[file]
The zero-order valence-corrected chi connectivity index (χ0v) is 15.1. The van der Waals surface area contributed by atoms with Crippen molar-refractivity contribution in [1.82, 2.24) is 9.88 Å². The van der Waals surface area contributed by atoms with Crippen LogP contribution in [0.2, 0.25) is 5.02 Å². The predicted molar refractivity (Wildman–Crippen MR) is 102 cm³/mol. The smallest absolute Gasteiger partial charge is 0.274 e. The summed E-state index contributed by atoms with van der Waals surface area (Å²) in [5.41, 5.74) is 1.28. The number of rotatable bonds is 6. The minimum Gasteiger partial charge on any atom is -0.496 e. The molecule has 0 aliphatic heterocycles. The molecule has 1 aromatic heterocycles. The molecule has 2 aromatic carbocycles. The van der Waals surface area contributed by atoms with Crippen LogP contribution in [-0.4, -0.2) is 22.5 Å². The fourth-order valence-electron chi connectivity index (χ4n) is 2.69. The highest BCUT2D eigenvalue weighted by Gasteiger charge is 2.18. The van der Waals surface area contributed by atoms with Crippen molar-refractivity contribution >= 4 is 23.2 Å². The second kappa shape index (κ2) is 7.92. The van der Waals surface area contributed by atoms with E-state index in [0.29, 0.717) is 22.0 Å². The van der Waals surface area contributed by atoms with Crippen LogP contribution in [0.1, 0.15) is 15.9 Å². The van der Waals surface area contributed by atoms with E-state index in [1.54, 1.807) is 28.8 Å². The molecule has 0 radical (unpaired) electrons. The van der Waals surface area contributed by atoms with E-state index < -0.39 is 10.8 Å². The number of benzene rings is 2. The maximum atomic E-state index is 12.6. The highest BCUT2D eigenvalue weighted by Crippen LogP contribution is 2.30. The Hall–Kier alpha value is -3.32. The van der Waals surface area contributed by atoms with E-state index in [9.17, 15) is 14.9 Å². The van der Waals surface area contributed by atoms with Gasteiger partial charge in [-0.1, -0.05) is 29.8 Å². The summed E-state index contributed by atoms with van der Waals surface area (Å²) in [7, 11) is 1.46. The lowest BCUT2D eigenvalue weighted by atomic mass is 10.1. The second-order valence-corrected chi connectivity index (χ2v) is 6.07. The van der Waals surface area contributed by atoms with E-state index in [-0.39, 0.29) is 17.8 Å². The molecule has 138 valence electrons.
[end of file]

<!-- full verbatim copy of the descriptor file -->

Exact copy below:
The zero-order valence-corrected chi connectivity index (χ0v) is 15.1. The van der Waals surface area contributed by atoms with Crippen molar-refractivity contribution in [1.82, 2.24) is 9.88 Å². The van der Waals surface area contributed by atoms with Crippen LogP contribution in [0.2, 0.25) is 5.02 Å². The predicted molar refractivity (Wildman–Crippen MR) is 102 cm³/mol. The smallest absolute Gasteiger partial charge is 0.274 e. The summed E-state index contributed by atoms with van der Waals surface area (Å²) in [5.41, 5.74) is 1.28. The number of rotatable bonds is 6. The minimum Gasteiger partial charge on any atom is -0.496 e. The molecule has 0 aliphatic heterocycles. The molecule has 1 aromatic heterocycles. The molecule has 2 aromatic carbocycles. The van der Waals surface area contributed by atoms with Crippen LogP contribution in [-0.4, -0.2) is 22.5 Å². The fourth-order valence-electron chi connectivity index (χ4n) is 2.69. The highest BCUT2D eigenvalue weighted by Gasteiger charge is 2.18. The van der Waals surface area contributed by atoms with Crippen molar-refractivity contribution >= 4 is 23.2 Å². The second kappa shape index (κ2) is 7.92. The van der Waals surface area contributed by atoms with E-state index in [0.29, 0.717) is 22.0 Å². The van der Waals surface area contributed by atoms with Crippen LogP contribution in [0.1, 0.15) is 15.9 Å². The van der Waals surface area contributed by atoms with E-state index in [1.54, 1.807) is 28.8 Å². The molecule has 0 radical (unpaired) electrons. The van der Waals surface area contributed by atoms with E-state index < -0.39 is 10.8 Å². The number of benzene rings is 2. The maximum atomic E-state index is 12.6. The highest BCUT2D eigenvalue weighted by Crippen LogP contribution is 2.30. The Hall–Kier alpha value is -3.32. The van der Waals surface area contributed by atoms with E-state index in [9.17, 15) is 14.9 Å². The van der Waals surface area contributed by atoms with Gasteiger partial charge in [-0.1, -0.05) is 29.8 Å². The summed E-state index contributed by atoms with van der Waals surface area (Å²) in [7, 11) is 1.46. The lowest BCUT2D eigenvalue weighted by atomic mass is 10.1. The second-order valence-corrected chi connectivity index (χ2v) is 6.07. The van der Waals surface area contributed by atoms with E-state index in [-0.39, 0.29) is 17.8 Å². The molecule has 138 valence electrons.